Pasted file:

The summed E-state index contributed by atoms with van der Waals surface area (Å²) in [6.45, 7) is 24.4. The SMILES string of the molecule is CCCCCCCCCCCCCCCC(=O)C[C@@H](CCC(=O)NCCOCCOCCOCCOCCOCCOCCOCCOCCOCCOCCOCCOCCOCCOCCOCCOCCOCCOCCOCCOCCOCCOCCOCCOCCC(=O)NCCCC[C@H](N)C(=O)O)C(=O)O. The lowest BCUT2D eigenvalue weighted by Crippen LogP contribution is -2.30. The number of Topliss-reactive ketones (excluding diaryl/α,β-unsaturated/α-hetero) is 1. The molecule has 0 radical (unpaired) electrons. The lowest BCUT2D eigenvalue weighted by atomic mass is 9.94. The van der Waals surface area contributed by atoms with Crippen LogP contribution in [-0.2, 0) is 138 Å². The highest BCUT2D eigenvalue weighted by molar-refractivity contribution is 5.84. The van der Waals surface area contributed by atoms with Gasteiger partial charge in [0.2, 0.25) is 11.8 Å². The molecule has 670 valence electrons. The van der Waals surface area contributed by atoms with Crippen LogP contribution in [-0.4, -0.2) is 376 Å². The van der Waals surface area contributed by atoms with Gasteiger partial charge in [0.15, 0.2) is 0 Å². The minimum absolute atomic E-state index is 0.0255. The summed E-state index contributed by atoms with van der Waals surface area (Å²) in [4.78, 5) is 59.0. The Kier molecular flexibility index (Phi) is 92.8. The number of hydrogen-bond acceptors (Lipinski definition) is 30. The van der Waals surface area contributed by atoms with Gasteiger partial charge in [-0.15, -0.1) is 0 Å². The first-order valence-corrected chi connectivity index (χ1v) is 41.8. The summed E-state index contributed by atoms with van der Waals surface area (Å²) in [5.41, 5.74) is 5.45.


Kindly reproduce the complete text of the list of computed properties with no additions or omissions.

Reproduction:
The summed E-state index contributed by atoms with van der Waals surface area (Å²) in [6.45, 7) is 24.4. The SMILES string of the molecule is CCCCCCCCCCCCCCCC(=O)C[C@@H](CCC(=O)NCCOCCOCCOCCOCCOCCOCCOCCOCCOCCOCCOCCOCCOCCOCCOCCOCCOCCOCCOCCOCCOCCOCCOCCOCCC(=O)NCCCC[C@H](N)C(=O)O)C(=O)O. The lowest BCUT2D eigenvalue weighted by Crippen LogP contribution is -2.30. The number of Topliss-reactive ketones (excluding diaryl/α,β-unsaturated/α-hetero) is 1. The molecule has 0 radical (unpaired) electrons. The lowest BCUT2D eigenvalue weighted by atomic mass is 9.94. The van der Waals surface area contributed by atoms with Crippen LogP contribution in [-0.2, 0) is 138 Å². The highest BCUT2D eigenvalue weighted by molar-refractivity contribution is 5.84. The van der Waals surface area contributed by atoms with Gasteiger partial charge in [0.2, 0.25) is 11.8 Å². The molecule has 670 valence electrons. The van der Waals surface area contributed by atoms with Crippen LogP contribution in [-0.4, -0.2) is 376 Å². The van der Waals surface area contributed by atoms with Gasteiger partial charge in [0.15, 0.2) is 0 Å². The minimum absolute atomic E-state index is 0.0255. The summed E-state index contributed by atoms with van der Waals surface area (Å²) in [4.78, 5) is 59.0. The Kier molecular flexibility index (Phi) is 92.8. The number of hydrogen-bond acceptors (Lipinski definition) is 30. The van der Waals surface area contributed by atoms with Gasteiger partial charge in [-0.15, -0.1) is 0 Å². The first-order valence-corrected chi connectivity index (χ1v) is 41.8. The summed E-state index contributed by atoms with van der Waals surface area (Å²) in [5.41, 5.74) is 5.45.